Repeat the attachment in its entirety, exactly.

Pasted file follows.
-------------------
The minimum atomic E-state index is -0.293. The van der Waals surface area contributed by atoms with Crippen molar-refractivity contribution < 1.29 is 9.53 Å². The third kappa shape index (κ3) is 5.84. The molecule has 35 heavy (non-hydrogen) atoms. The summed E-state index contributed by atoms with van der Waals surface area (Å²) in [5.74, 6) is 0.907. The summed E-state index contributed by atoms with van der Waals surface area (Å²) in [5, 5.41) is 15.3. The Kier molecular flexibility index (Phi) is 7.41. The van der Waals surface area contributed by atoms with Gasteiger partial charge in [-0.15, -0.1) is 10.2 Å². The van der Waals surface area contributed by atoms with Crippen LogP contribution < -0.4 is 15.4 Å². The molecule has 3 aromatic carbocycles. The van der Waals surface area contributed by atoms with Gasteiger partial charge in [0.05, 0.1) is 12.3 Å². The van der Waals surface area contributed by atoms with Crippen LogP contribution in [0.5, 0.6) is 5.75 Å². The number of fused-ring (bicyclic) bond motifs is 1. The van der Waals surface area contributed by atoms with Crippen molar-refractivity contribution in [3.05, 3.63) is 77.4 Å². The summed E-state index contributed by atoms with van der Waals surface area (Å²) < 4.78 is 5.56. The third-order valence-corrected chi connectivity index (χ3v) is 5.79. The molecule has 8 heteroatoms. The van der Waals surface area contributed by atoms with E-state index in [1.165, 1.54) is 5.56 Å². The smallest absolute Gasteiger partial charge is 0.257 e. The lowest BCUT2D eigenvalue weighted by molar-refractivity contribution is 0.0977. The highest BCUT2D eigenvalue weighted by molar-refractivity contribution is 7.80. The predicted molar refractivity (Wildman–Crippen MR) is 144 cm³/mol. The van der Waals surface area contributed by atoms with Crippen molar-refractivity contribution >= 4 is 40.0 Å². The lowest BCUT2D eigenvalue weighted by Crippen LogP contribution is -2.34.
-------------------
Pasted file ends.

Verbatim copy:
The minimum atomic E-state index is -0.293. The van der Waals surface area contributed by atoms with Crippen molar-refractivity contribution < 1.29 is 9.53 Å². The third kappa shape index (κ3) is 5.84. The molecule has 35 heavy (non-hydrogen) atoms. The summed E-state index contributed by atoms with van der Waals surface area (Å²) in [5.74, 6) is 0.907. The summed E-state index contributed by atoms with van der Waals surface area (Å²) in [5, 5.41) is 15.3. The Kier molecular flexibility index (Phi) is 7.41. The van der Waals surface area contributed by atoms with Gasteiger partial charge in [-0.15, -0.1) is 10.2 Å². The van der Waals surface area contributed by atoms with Crippen LogP contribution < -0.4 is 15.4 Å². The molecule has 3 aromatic carbocycles. The van der Waals surface area contributed by atoms with Gasteiger partial charge in [0.05, 0.1) is 12.3 Å². The van der Waals surface area contributed by atoms with Crippen LogP contribution in [0.5, 0.6) is 5.75 Å². The number of fused-ring (bicyclic) bond motifs is 1. The van der Waals surface area contributed by atoms with Crippen molar-refractivity contribution in [3.05, 3.63) is 77.4 Å². The summed E-state index contributed by atoms with van der Waals surface area (Å²) < 4.78 is 5.56. The third-order valence-corrected chi connectivity index (χ3v) is 5.79. The molecule has 8 heteroatoms. The van der Waals surface area contributed by atoms with E-state index in [1.165, 1.54) is 5.56 Å². The smallest absolute Gasteiger partial charge is 0.257 e. The lowest BCUT2D eigenvalue weighted by molar-refractivity contribution is 0.0977. The highest BCUT2D eigenvalue weighted by molar-refractivity contribution is 7.80. The predicted molar refractivity (Wildman–Crippen MR) is 144 cm³/mol. The van der Waals surface area contributed by atoms with Crippen molar-refractivity contribution >= 4 is 40.0 Å². The lowest BCUT2D eigenvalue weighted by Crippen LogP contribution is -2.34.